ED WARD, BYLINE: The Hollies were discovered in 1962 in, of all places, The Cavern Club in Liverpool by a producer from EMI Records who was checking out the beat scene. I say of all places because they were from around Manchester, Liverpool's archrival in the world of pop music. They had begun as a duo of Allan Clarke and Graham Nash, friends from school days who'd performed as the Two Teens, but gradually added other guys to the band. The producer, Ron Richards, invited The Hollies to London to audition. And in 1963, after they had added guitarist Tony Hicks, EMI signed them. Their first singles were covers of black American pop records by The Coasters, Maurice Williams and Doris Troy.
(SOUNDBITE OF SONG, "JUST ONE LOOK")
THE HOLLIES: (Singing) Just one look. That's all it took. Yeah, just one look. That's all it took. Yeah, just one look and I felt so I, I, I'm in love with you. Oh, Oh, I found out how good it feels to have your love. Oh, oh, say you will...
WARD: Doris Troy's "Just One Look" was their first substantial hit, going to number two in England but only scraping the bottom of the American charts. With their next couple of records, though, the group wrote the songs themselves with the Allan Clarke, Graham Nash, Tony Hicks team coming up with "Here I Go Again," which contained a lot of the elements that would eventually form their sound, particularly the vocals. Like any self-respecting British beat group, they started touring the U.S. on package tours near the bottom of the bill because they hadn't had any U.S. hits. That was gradually changing, though. Towards the end of 1965, their latest British smash got some traction over here.
(SOUNDBITE OF SONG, "LOOK THROUGH ANY WINDOW")
THE HOLLIES: (Singing) Look through any window, yeah. What do you see? Smilin' faces all around rushing through the busy town. Where do they go? Movin' on their way, walkin' down the highways and the byways. Where do they go? Movin' on their way. People with their shy ways and their sly ways. Oh, you can see the little children all around. Oh, you can see the little ladies...
WARD: It only landed at 32 on the charts, but it was a solid slam of Hollie's harmonies and put them on the U.S. map. After a couple of more tries, they came through with a smash.
(SOUNDBITE OF SONG, "BUS STOP")
THE HOLLIES: (Singing) Bus stop, wet day, she's there, I say, please share my umbrella. Bus stop, bus goes, she stays, love grows under my umbrella. All that summer we enjoyed it - the wind and rain and shine. That umbrella, we employed it. By August, she was mine. Every morning I would see her waiting at the stop. Sometimes she'd shop and she would show me what she bought. All the people stared as if we were both quite insane. Someday my name and hers are going to be the same. That's the way...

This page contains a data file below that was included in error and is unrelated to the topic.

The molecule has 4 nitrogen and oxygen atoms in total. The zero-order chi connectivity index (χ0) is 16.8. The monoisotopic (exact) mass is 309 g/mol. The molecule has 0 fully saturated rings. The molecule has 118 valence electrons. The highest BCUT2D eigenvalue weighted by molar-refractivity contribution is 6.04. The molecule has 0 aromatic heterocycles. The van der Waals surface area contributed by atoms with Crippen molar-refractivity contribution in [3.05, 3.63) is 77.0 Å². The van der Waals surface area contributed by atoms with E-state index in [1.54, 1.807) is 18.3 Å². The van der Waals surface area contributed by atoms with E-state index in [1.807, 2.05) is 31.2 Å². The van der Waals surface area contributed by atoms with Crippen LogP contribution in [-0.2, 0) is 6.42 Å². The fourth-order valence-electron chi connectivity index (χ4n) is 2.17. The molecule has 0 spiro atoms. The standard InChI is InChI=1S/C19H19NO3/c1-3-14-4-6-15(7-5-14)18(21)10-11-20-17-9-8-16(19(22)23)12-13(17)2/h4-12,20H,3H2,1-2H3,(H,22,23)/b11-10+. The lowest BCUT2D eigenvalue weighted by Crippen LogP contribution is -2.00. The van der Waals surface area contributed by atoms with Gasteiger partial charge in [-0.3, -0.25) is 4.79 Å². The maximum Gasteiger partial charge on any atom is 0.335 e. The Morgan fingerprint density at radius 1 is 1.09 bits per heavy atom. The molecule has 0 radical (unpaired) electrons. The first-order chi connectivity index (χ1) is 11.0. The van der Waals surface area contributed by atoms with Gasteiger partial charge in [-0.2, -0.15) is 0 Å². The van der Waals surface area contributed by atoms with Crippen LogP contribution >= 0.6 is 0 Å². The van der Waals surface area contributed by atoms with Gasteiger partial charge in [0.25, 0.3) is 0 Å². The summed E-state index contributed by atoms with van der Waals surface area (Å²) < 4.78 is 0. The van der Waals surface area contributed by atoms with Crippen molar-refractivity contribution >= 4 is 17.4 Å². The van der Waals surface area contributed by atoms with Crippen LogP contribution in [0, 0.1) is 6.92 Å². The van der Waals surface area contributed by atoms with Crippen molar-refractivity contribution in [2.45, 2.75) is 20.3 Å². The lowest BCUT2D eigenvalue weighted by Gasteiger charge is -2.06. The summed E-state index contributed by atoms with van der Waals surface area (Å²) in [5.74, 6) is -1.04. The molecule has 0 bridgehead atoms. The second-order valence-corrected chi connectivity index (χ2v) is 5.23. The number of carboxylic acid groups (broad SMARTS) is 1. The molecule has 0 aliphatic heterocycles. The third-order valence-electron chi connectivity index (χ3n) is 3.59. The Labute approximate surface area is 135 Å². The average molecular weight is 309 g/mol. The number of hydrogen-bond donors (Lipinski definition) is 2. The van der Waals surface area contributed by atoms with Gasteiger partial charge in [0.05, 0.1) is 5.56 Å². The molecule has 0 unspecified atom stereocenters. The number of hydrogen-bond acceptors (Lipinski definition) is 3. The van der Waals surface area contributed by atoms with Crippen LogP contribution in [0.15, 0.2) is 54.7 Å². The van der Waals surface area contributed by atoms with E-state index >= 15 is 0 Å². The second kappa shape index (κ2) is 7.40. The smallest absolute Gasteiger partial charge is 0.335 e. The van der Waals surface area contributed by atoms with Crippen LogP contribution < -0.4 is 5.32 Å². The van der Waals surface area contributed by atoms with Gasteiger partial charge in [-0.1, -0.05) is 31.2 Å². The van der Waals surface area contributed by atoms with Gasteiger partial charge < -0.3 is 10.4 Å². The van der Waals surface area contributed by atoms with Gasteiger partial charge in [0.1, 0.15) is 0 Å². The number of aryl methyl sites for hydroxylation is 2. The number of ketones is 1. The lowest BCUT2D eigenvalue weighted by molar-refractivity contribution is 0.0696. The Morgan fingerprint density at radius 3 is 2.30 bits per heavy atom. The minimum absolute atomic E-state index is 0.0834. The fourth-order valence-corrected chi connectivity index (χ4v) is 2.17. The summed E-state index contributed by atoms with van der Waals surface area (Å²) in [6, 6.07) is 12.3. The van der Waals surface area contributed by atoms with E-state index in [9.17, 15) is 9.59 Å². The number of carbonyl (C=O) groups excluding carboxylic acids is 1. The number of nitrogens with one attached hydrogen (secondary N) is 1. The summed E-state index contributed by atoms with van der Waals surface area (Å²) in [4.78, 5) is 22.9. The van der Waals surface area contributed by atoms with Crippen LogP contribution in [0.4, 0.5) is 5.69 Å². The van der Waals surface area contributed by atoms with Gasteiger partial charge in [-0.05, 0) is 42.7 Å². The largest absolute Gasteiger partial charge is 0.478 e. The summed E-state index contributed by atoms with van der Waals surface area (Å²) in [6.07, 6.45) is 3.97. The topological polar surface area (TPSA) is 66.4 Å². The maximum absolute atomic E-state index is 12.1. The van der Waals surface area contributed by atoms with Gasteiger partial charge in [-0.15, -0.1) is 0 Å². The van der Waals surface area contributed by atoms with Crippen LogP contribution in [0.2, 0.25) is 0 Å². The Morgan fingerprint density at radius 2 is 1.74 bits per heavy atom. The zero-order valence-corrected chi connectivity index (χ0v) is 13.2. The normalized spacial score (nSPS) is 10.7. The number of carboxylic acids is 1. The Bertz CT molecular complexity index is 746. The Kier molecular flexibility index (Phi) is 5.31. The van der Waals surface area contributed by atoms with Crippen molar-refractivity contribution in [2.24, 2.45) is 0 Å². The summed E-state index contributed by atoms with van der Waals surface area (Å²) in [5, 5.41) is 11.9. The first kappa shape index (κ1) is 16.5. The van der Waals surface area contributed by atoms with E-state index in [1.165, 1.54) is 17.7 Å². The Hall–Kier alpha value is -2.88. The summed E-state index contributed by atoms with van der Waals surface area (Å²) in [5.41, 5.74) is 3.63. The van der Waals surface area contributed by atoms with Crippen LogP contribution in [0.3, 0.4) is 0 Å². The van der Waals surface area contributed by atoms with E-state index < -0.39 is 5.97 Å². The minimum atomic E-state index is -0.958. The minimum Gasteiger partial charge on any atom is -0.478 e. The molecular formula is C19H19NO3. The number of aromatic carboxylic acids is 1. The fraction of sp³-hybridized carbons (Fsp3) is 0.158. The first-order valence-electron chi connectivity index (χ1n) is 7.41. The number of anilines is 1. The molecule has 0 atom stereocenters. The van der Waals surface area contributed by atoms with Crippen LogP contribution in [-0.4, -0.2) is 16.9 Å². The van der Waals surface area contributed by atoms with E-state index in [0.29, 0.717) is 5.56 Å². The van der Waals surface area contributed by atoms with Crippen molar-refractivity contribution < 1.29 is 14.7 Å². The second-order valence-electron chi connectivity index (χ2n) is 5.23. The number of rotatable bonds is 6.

WARD: They'd just added a bassist, Bernie Calvert, on the day they recorded that - some way to break in a new guy, huh? The Hollie's new visibility had a downside. As they got more popular during 1967, Graham Nash was secretly courted to join a supergroup with David Crosby of The Byrds and Stephen Stills of the Buffalo Springfield. At the end of 1968, he left The Hollies. The group's focus was now on Allan Clarke and new member Terry Sylvester, recruited from The Swinging Blue Jeans. They sat down with their producer, Ron Richards, the same guy who discovered them years ago and produced all their hits, and came up with a new sound - softer, without the jangling guitars. It made its debut at the end of 1969, and it was a smash.
(SOUNDBITE OF SONG, "HE AIN'T HEAVY, HE'S MY BROTHER")
THE HOLLIES: (Singing) The road is long with many a winding turn that leads us to who knows where, who knows where. But I'm strong, strong enough to carry him. He ain't heavy. He's my brother. So on we go.
WARD: Becoming a soft rock act ensured The Hollie's longevity, although their ability to find material didn't hurt. Over the next few years, they recorded versions of Bruce Springsteen's "Sandy" and Emmylou Harris's "Boulder To Birmingham." Their last and biggest U.S. hit, though, was "Long, Cool Woman In A Black Dress," which sounded like Creedence Clearwater. They still record and tour, particularly in Europe, with a bewildering number of personnel changes, with only Tony Hicks remaining from the original band. And in 2010, they're inducted into the Rock and Roll Hall of Fame.
GROSS: Rock historian Ed Ward lives in Austin. The music he played is from the three-disc, 50-track set called "The Hollies: 50 at Fifty."
Tomorrow on FRESH AIR, I'll talk with Fenton Johnson, who's lived alone for more than 20 years and writes about solitude in the cover story of the new Harper's. He takes inspiration from the Trappist Abbey of Gethsemani, which was near his family's home in the Kentucky hills. He told me...
FENTON JOHNSON: I hardly remember a childhood supper where we didn't have a monk or two sitting at the dinner table.
GROSS: And we'll talk with Lee Jackson, an expert on Victorian England, about the part of Victorian England you don't hear much about: the choking, sooty fog, the streets muddy with excrement and the river running with sewage. To sum up - ugh. Join us.